David Storl of Germany competes during the men's shot put final at the IAAF World Athletics Championships at the Luzhniki stadium in Moscow August 16, 2013. Storl retained his world championship shot title in controversial circumstances on Friday when his winning throw, originally ruled a foul, was allowed to stand after judges consulted a photographer's camera. Kai Pfaffenbach / Reuters.

This year’s IAAF (International Association of Athletics Federations) World Championships in Moscow is turning into a historic event — not just for the athletes, but for photographers, too. First we had that image of Usain Bolt racing and lightning lanced in the background, and now a photographer managed to save an athlete’s attempt from being marked “foul”, and ensuring him the gold medal.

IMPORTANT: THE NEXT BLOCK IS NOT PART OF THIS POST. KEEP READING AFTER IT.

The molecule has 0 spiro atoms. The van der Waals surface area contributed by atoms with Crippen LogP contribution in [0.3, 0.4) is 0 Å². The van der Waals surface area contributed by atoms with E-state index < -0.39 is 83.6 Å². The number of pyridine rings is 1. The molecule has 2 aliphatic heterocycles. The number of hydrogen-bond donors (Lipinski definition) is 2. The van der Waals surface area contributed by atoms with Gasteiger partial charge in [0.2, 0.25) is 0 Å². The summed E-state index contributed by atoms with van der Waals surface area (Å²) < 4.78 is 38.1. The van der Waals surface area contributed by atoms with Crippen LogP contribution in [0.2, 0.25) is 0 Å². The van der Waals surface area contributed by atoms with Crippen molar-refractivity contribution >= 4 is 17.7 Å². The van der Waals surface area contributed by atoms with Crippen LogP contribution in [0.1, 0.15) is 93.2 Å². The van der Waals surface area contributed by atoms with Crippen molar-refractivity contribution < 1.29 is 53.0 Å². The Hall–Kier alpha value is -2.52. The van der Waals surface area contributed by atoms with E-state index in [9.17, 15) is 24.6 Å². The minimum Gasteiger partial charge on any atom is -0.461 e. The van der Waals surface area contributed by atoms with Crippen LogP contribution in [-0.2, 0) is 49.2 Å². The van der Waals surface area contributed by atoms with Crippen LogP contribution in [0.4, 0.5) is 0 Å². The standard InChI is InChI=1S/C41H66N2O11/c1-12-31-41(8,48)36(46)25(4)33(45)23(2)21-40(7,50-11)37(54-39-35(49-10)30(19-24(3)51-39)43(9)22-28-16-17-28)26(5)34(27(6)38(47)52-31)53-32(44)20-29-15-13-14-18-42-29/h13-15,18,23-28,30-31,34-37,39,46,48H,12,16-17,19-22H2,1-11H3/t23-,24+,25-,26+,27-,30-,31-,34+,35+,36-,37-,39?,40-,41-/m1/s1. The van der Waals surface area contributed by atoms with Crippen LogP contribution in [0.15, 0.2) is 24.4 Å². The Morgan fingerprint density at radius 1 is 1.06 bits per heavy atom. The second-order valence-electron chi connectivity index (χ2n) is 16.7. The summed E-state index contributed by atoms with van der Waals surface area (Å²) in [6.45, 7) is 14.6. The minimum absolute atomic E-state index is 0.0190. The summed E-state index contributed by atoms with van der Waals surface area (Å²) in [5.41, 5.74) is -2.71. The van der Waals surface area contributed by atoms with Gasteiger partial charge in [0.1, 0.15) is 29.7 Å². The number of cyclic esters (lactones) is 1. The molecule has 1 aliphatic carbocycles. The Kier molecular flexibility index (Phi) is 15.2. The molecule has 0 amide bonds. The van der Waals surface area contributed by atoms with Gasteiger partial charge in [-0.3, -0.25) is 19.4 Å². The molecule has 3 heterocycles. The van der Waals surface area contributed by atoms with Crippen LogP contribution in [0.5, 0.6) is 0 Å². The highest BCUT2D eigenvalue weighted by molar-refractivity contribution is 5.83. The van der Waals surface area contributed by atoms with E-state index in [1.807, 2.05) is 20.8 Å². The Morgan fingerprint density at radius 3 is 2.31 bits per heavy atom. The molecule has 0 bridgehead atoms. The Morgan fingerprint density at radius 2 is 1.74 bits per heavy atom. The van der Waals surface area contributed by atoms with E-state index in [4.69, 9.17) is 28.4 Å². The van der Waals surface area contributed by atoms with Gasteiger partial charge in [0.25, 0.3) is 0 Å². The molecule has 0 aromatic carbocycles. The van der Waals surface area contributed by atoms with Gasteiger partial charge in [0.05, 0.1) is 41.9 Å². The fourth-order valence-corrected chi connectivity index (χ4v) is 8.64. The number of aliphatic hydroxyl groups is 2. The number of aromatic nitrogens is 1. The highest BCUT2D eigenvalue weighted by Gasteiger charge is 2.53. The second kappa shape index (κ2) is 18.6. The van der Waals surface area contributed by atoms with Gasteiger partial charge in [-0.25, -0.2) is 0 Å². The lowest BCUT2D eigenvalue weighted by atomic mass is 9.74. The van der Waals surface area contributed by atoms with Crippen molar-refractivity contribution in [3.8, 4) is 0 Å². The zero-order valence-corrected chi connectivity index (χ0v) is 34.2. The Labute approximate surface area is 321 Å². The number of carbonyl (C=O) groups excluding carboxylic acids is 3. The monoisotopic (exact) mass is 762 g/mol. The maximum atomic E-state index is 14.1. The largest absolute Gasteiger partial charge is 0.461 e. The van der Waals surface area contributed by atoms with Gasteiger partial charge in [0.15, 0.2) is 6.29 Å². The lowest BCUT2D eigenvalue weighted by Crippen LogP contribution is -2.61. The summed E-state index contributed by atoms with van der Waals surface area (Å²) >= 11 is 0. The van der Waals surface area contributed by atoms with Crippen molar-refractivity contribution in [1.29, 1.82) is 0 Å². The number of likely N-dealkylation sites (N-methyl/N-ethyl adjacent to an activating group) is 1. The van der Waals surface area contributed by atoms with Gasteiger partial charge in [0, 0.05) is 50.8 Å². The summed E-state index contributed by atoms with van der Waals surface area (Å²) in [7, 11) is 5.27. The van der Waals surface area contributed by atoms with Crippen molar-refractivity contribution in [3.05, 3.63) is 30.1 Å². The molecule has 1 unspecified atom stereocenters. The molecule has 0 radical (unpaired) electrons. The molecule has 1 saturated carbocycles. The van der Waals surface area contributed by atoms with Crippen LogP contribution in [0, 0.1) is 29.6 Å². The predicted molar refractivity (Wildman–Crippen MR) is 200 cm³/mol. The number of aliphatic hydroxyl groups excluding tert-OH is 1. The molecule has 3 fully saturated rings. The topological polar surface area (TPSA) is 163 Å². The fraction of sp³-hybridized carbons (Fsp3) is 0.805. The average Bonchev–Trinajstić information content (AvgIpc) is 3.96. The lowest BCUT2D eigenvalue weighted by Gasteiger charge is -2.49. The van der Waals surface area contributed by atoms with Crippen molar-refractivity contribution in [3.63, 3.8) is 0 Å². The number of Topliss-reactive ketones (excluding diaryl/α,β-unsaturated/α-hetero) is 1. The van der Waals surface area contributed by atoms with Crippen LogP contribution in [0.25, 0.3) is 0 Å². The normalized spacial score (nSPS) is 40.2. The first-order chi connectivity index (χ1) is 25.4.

Talking to Canon Professional Network and the Reuters Blog, photographer Kai Pfaffenbach explains that he was photographing the finals of the mens shotput, as Germany’s David Storl went up for his throw. In addition to remote cams, Pfaffenbach was shooting with a Canon EOS-1D X DSLR and an EF24-70mm f/2.8L II USM, and snapped off a series of shots as Storl made his attempt.

Pfaffenbach said:

Storl came rushing up to Pfaffenbach asking if he had the photos — and luckily the photographer hadn’t consigned them to the trash just yet. They showed the images to the Russian officials, who conceded that Storl had not fouled, and that his winning throw stood — which netted Storl the gold medal for his efforts.

In his native Germany, Pfaffenbach is being hailed for saving gold for his country, keeping them a medal they would otherwise have lost. And it shows that sometimes there’s still some value in photos you would otherwise delete.

[via DPReview]